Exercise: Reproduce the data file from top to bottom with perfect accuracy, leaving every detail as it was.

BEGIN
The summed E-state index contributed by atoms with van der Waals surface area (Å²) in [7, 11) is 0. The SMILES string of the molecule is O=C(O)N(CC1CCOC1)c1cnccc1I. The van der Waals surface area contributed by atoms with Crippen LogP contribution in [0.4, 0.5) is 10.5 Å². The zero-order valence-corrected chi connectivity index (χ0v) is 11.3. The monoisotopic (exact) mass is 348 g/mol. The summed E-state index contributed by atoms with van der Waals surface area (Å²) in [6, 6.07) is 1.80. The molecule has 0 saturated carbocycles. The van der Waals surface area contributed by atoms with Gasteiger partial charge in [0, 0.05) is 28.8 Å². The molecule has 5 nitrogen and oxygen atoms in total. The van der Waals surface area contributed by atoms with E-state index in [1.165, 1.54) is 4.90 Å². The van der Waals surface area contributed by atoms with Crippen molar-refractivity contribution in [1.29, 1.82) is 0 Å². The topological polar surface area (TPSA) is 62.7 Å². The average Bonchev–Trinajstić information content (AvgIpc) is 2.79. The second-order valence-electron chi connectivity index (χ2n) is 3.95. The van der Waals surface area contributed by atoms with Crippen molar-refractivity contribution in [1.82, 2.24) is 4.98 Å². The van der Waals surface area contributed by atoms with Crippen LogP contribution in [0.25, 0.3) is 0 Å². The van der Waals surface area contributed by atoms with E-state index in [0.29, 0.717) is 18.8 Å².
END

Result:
The summed E-state index contributed by atoms with van der Waals surface area (Å²) in [7, 11) is 0. The SMILES string of the molecule is O=C(O)N(CC1CCOC1)c1cnccc1I. The van der Waals surface area contributed by atoms with Crippen LogP contribution in [0.4, 0.5) is 10.5 Å². The zero-order valence-corrected chi connectivity index (χ0v) is 11.3. The monoisotopic (exact) mass is 348 g/mol. The summed E-state index contributed by atoms with van der Waals surface area (Å²) in [6, 6.07) is 1.80. The molecule has 0 saturated carbocycles. The van der Waals surface area contributed by atoms with Gasteiger partial charge in [0, 0.05) is 28.8 Å². The molecule has 5 nitrogen and oxygen atoms in total. The van der Waals surface area contributed by atoms with E-state index in [1.165, 1.54) is 4.90 Å². The van der Waals surface area contributed by atoms with Crippen molar-refractivity contribution in [1.29, 1.82) is 0 Å². The topological polar surface area (TPSA) is 62.7 Å². The average Bonchev–Trinajstić information content (AvgIpc) is 2.79. The second-order valence-electron chi connectivity index (χ2n) is 3.95. The van der Waals surface area contributed by atoms with Crippen molar-refractivity contribution in [1.82, 2.24) is 4.98 Å². The van der Waals surface area contributed by atoms with Crippen LogP contribution in [0.25, 0.3) is 0 Å². The van der Waals surface area contributed by atoms with E-state index in [0.29, 0.717) is 18.8 Å².